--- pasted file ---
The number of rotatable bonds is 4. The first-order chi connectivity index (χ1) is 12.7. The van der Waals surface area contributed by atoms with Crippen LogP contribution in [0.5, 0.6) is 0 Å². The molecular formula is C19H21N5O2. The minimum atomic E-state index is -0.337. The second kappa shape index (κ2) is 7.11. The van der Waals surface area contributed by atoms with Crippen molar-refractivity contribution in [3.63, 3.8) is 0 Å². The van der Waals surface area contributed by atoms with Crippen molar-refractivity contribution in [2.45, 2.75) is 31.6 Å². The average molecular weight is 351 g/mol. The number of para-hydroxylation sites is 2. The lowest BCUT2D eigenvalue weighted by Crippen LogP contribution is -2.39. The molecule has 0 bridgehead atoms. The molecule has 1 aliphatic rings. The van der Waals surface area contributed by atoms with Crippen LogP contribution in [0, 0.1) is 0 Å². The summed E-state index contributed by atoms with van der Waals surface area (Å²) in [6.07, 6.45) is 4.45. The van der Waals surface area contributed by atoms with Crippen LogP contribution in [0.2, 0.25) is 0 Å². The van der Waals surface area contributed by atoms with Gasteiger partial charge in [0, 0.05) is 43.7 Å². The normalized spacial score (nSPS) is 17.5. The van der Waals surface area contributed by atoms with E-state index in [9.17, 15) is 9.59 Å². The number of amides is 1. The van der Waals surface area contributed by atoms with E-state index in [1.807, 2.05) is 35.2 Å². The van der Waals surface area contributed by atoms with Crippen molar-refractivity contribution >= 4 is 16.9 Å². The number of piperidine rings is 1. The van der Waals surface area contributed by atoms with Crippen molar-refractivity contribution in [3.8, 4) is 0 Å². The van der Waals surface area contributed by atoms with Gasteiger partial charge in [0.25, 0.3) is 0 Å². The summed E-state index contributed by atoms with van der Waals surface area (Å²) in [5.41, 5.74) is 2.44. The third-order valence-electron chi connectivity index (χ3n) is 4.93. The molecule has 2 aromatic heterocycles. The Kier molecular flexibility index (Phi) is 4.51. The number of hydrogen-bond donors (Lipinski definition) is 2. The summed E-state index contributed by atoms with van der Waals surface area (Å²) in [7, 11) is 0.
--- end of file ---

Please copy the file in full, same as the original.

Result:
The number of rotatable bonds is 4. The first-order chi connectivity index (χ1) is 12.7. The van der Waals surface area contributed by atoms with Crippen LogP contribution in [0.5, 0.6) is 0 Å². The molecular formula is C19H21N5O2. The minimum atomic E-state index is -0.337. The second kappa shape index (κ2) is 7.11. The van der Waals surface area contributed by atoms with Crippen molar-refractivity contribution in [3.63, 3.8) is 0 Å². The van der Waals surface area contributed by atoms with Crippen molar-refractivity contribution in [2.45, 2.75) is 31.6 Å². The average molecular weight is 351 g/mol. The number of para-hydroxylation sites is 2. The lowest BCUT2D eigenvalue weighted by Crippen LogP contribution is -2.39. The molecule has 0 bridgehead atoms. The molecule has 1 aliphatic rings. The van der Waals surface area contributed by atoms with Crippen LogP contribution in [0, 0.1) is 0 Å². The summed E-state index contributed by atoms with van der Waals surface area (Å²) in [6.07, 6.45) is 4.45. The van der Waals surface area contributed by atoms with Crippen LogP contribution in [0.2, 0.25) is 0 Å². The van der Waals surface area contributed by atoms with Gasteiger partial charge in [0, 0.05) is 43.7 Å². The normalized spacial score (nSPS) is 17.5. The van der Waals surface area contributed by atoms with E-state index in [9.17, 15) is 9.59 Å². The number of amides is 1. The van der Waals surface area contributed by atoms with E-state index in [1.807, 2.05) is 35.2 Å². The van der Waals surface area contributed by atoms with Crippen molar-refractivity contribution >= 4 is 16.9 Å². The number of piperidine rings is 1. The van der Waals surface area contributed by atoms with Crippen molar-refractivity contribution in [3.8, 4) is 0 Å². The van der Waals surface area contributed by atoms with Gasteiger partial charge in [0.25, 0.3) is 0 Å². The summed E-state index contributed by atoms with van der Waals surface area (Å²) in [5.41, 5.74) is 2.44. The third-order valence-electron chi connectivity index (χ3n) is 4.93. The molecule has 2 aromatic heterocycles. The Kier molecular flexibility index (Phi) is 4.51. The number of hydrogen-bond donors (Lipinski definition) is 2. The summed E-state index contributed by atoms with van der Waals surface area (Å²) in [7, 11) is 0.